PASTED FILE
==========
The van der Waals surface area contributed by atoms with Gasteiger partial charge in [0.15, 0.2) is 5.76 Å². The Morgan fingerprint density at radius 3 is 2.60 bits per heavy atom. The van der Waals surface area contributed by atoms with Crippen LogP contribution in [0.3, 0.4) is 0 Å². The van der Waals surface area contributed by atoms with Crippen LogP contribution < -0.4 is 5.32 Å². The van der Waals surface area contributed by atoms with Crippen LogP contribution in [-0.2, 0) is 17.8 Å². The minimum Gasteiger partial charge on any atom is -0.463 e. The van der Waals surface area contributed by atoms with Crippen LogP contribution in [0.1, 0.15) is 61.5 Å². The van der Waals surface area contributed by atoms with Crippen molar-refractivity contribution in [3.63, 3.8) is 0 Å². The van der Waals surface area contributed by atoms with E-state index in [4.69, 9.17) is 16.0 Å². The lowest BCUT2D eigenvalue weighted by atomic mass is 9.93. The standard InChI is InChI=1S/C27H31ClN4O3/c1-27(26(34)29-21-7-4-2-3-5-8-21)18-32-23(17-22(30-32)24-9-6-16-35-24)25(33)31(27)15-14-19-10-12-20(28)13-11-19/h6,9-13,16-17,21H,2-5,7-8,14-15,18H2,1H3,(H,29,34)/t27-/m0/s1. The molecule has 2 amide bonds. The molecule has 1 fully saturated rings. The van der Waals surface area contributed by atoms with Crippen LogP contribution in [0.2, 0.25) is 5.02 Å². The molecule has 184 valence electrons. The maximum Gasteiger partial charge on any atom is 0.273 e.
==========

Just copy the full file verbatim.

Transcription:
The van der Waals surface area contributed by atoms with Gasteiger partial charge in [0.15, 0.2) is 5.76 Å². The Morgan fingerprint density at radius 3 is 2.60 bits per heavy atom. The van der Waals surface area contributed by atoms with Crippen LogP contribution in [0.3, 0.4) is 0 Å². The van der Waals surface area contributed by atoms with Crippen LogP contribution < -0.4 is 5.32 Å². The van der Waals surface area contributed by atoms with Crippen LogP contribution in [-0.2, 0) is 17.8 Å². The minimum Gasteiger partial charge on any atom is -0.463 e. The van der Waals surface area contributed by atoms with Crippen LogP contribution in [0.1, 0.15) is 61.5 Å². The van der Waals surface area contributed by atoms with Crippen molar-refractivity contribution in [3.63, 3.8) is 0 Å². The van der Waals surface area contributed by atoms with E-state index in [4.69, 9.17) is 16.0 Å². The lowest BCUT2D eigenvalue weighted by atomic mass is 9.93. The standard InChI is InChI=1S/C27H31ClN4O3/c1-27(26(34)29-21-7-4-2-3-5-8-21)18-32-23(17-22(30-32)24-9-6-16-35-24)25(33)31(27)15-14-19-10-12-20(28)13-11-19/h6,9-13,16-17,21H,2-5,7-8,14-15,18H2,1H3,(H,29,34)/t27-/m0/s1. The molecule has 2 amide bonds. The molecule has 1 fully saturated rings. The van der Waals surface area contributed by atoms with Crippen LogP contribution in [0.2, 0.25) is 5.02 Å². The molecule has 184 valence electrons. The maximum Gasteiger partial charge on any atom is 0.273 e.